Ever wonder about the laws of optics, and how a camera lens actually works? These questions and more will be answered in the following article, both for pros and those with an interest in photography.
What are you waiting for? Let’s go!
How a camera lens creates an image?
An optical system can converge the light emitted by an object to create a projected image of that object. An image created in this way has two fundamental characteristics:
- It’s real: you can see it can on a screen
- It’s turned upside down and sideways
This happens with any optical system. Be it a pinhole, a simple lens, or even ta camera lens, a complex set of lenses. Even our eyes work in the same way.
As you can see, it’s not important what type of camera you use. You can shoot with a full-frame sensor digital camera, a film camera, or a large-format one. You can use a long or a short focal length. Optics don’t care, the image will always be translated and upside down.
A lens is any transparent medium delimited by two surfaces of which at least one is curved.
When lenses are thicker in the center than at the edges, they are positive lenses.
The refraction of incident light radiation causes the latter to converge from the opposite side of the lenses themselves.
From the two surfaces of a positive lens, one must be convex, while the other can be either flat or concave or also convex.
When the surfaces are both curved, it is possible to identify their centers of curvature.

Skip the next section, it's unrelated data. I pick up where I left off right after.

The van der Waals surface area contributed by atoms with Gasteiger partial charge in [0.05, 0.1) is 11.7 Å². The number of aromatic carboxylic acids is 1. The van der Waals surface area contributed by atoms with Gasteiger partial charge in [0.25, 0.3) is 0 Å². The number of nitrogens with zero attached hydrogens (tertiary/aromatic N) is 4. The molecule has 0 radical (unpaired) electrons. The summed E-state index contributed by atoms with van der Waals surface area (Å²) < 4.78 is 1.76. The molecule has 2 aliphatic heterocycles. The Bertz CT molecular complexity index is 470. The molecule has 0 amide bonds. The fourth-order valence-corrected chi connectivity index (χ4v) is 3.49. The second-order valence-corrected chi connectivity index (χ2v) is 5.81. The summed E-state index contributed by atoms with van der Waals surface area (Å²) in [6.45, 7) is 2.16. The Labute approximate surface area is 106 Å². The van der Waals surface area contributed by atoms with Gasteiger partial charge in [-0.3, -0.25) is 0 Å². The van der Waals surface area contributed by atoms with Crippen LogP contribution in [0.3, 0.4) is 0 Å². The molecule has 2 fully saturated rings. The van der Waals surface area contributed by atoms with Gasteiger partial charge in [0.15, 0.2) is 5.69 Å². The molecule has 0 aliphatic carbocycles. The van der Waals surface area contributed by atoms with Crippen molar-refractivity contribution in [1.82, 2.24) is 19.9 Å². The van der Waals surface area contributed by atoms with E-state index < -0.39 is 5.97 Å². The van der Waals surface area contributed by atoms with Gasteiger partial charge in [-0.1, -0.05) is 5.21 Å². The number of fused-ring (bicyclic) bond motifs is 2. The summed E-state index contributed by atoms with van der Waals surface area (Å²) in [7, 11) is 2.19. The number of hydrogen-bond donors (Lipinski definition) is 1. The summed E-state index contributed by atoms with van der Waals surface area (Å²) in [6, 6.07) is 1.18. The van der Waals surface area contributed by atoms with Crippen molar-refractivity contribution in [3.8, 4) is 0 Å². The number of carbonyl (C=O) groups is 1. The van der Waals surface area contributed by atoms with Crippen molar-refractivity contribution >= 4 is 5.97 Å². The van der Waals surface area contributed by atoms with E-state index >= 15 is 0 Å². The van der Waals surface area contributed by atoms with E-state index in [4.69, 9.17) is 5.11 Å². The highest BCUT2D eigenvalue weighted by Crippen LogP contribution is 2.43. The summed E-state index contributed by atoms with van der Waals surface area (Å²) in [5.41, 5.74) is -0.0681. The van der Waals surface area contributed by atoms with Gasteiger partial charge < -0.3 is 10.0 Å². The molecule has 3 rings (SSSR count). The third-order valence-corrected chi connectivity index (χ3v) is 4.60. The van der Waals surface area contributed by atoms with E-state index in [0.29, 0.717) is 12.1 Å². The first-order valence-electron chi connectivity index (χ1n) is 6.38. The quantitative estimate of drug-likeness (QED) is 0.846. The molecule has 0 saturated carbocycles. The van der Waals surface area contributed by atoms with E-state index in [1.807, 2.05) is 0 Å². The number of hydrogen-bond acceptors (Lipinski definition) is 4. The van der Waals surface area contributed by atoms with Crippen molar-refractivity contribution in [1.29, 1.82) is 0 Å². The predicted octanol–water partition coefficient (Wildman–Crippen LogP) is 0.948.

The optical axis is the line that passes through these two points.
Note: Planoconvex lenses have a curved and a plane surface. The optical axis is the straight line passing through the curvature’s center of the curved surface. Which intersects the plane perpendicularly in its center.
Inside the camera lens
To learn about camera lenses, depth of field, and photography in general, it’s really important to know some principle about optics.
In my opinion, the best way is to learn the principal definitions of optics.
The optical center is the point where any light emanating from a lens will not deviate from its course.
It is not necessarily within the physical dimension of the lens.
Every lens has a front nodal point (object nodal point), and a back nodal point (image nodal point).
When a ray of light enters the object nodal points, it comes out as if it came from the image nodal point, and vice-versa.
Nodal planes are the two planes, parallel to each other and perpendicular to the optical axis, to which the nodal points belong.
Time to simplify!
As photographers, we do not need to know all the Gauss optical theory. We can simplify it, making the nodal points and nodal planes correspond, to the points and the planes of the object and the image. Even if it’s physically untrue, we can consider the cones of light refracted by a lens, having their bases on these planes.
Thanks to this simplification, we can easily calculate the conjugated points and the reproduction ratio.
The final result will be approximated for an irrelevant amount, and it’s applicable to every camera lens you use.
The main focus point
Incident radiation comes from an object-point placed on the optical axis at a great distance from a lens (in photography is called infinity ∞). For this reason, they can be considered parallel. The refraction of a positive lens leads them to always converge and intersect on the optical axis.
That point is called the image main focus point ( or back main focus). Its distance from the back nodal point is called focal length (f).